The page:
BILBAO: PORT & MARKET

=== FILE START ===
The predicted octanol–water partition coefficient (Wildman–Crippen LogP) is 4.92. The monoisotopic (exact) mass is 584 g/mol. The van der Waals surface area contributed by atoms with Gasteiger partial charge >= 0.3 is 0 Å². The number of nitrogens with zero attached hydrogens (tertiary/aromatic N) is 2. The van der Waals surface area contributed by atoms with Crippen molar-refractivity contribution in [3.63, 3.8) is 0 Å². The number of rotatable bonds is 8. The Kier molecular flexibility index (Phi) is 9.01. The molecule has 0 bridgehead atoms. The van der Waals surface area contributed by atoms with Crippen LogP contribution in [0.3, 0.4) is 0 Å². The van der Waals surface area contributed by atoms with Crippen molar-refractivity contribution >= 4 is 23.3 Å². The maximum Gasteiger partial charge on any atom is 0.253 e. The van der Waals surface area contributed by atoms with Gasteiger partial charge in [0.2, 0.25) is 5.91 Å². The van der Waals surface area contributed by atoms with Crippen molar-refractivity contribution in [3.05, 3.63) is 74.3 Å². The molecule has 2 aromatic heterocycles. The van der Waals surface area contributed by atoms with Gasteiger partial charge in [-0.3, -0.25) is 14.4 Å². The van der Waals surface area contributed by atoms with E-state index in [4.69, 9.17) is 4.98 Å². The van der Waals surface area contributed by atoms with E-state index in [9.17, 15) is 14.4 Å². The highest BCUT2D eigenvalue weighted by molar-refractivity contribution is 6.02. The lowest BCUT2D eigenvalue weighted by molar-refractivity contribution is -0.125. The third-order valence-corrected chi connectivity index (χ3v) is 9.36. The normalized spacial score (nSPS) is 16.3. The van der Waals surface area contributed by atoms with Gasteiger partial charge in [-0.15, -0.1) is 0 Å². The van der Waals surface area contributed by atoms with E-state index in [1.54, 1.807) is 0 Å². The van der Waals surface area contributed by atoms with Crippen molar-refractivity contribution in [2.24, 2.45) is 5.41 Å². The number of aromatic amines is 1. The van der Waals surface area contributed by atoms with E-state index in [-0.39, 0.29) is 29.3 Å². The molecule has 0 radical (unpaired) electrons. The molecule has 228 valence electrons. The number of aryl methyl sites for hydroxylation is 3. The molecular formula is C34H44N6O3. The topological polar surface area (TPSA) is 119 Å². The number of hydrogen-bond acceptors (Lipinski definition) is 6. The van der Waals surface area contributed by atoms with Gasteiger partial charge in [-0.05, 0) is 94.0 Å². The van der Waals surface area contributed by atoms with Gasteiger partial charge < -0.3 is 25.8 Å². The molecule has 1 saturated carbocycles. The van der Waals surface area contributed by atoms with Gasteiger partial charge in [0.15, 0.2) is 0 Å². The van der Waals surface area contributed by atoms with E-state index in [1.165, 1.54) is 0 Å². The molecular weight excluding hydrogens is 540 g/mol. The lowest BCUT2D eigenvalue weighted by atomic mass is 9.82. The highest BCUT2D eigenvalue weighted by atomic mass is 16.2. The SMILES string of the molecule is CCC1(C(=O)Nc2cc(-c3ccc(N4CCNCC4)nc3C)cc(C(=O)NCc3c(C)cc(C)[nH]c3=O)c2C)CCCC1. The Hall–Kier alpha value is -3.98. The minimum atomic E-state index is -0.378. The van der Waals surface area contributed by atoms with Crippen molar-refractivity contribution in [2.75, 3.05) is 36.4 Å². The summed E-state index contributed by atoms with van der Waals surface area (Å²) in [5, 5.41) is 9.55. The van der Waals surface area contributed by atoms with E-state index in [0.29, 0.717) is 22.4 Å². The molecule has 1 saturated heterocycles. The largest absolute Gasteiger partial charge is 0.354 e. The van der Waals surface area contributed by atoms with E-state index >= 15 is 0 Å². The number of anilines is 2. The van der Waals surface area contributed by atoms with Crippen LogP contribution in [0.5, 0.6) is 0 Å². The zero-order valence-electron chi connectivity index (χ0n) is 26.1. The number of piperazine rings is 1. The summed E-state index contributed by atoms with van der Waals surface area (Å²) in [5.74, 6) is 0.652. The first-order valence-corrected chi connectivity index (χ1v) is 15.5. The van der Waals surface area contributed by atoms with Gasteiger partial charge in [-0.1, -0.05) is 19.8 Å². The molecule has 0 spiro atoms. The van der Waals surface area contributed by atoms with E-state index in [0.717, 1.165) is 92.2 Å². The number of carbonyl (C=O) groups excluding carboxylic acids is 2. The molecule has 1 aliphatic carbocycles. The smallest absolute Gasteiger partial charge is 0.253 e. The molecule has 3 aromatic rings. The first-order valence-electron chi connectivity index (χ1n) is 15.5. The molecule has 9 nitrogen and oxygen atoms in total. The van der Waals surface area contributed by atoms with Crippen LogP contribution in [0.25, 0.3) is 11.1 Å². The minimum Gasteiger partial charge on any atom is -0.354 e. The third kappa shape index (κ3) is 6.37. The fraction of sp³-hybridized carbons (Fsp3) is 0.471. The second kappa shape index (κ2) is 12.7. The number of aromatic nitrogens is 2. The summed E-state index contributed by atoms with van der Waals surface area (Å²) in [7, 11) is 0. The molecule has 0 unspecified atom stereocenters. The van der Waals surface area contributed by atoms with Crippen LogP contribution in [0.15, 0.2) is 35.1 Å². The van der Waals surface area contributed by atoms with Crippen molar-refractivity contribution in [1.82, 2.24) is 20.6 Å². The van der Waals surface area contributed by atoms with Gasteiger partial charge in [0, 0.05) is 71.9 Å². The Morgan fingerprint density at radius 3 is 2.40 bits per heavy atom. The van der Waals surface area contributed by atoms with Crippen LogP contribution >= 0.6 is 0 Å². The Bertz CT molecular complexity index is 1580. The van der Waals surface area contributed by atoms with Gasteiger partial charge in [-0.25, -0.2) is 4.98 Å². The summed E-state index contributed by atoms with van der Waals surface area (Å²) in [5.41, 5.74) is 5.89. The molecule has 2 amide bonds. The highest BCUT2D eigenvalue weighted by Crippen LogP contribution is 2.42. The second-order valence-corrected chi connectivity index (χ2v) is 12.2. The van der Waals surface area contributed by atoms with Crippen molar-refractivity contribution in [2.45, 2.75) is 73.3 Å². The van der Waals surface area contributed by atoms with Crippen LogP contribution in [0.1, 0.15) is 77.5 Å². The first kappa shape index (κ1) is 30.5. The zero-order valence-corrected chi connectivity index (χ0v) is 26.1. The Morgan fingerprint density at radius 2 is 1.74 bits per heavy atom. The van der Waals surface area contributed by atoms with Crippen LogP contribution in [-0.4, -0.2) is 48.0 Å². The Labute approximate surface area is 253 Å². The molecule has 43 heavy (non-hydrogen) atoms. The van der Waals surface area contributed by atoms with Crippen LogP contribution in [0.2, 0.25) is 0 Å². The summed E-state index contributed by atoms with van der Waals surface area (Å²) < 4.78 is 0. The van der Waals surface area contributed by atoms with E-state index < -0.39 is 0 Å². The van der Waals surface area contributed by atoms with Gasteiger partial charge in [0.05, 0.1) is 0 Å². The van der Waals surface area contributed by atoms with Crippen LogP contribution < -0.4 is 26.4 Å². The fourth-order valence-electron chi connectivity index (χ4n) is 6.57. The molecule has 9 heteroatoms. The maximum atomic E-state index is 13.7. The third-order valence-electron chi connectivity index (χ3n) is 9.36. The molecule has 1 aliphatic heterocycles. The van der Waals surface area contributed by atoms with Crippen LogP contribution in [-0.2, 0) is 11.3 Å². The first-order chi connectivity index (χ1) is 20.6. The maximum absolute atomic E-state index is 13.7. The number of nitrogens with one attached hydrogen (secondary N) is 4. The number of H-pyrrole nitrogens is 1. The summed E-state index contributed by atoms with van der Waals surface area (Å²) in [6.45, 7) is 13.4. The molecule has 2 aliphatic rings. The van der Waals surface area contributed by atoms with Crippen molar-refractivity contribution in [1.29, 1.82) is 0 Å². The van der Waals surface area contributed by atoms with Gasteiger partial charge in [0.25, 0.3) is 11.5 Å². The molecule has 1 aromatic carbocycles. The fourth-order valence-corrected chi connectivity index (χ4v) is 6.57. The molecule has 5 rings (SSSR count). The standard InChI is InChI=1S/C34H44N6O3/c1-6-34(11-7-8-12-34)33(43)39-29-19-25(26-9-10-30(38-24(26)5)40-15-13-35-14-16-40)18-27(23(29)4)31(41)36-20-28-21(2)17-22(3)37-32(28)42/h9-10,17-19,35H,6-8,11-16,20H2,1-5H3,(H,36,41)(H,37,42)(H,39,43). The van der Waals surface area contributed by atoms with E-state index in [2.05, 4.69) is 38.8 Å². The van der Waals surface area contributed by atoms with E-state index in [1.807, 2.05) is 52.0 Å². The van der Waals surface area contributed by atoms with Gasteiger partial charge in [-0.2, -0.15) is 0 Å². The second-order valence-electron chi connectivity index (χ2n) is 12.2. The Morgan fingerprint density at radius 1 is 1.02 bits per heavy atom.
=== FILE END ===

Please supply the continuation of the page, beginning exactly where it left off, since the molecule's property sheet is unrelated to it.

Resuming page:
How do these paintings whose themes and styles are so different relate to one another? Do they tell a common story? Do they represent distant, opposed worlds? They belong to the same reality: the place portrayed is always Bilbao or the anteiglesias (districts) that surround it, and they depict the different strata and places that made up and fashioned our city. One of Adolfo Guiard's paintings documents the river as an artery of commerce, shipping, and industry; the other, the terrace on the Abra, presents it as gateway and outward horizon. Zubiaurre reveals the world of the village, devoted to agriculture (supplying the town), and entertained with traditional folklore. The other paintings introduce us to that commercial and enterprising bourgeoisie that sets up industrial companies, but also leisure clubs (the Bilbaina, the Philharmonic, the Arriaga Theater, etc.). One needs to take into account this open mindedness towards the future to understand why Paul Gauguin chose Paco Durrio as the executor of his work in 1895, or why Iturrino offered his exhibition space in 1901 to a 20-year-old Picasso, who had just landed in Paris.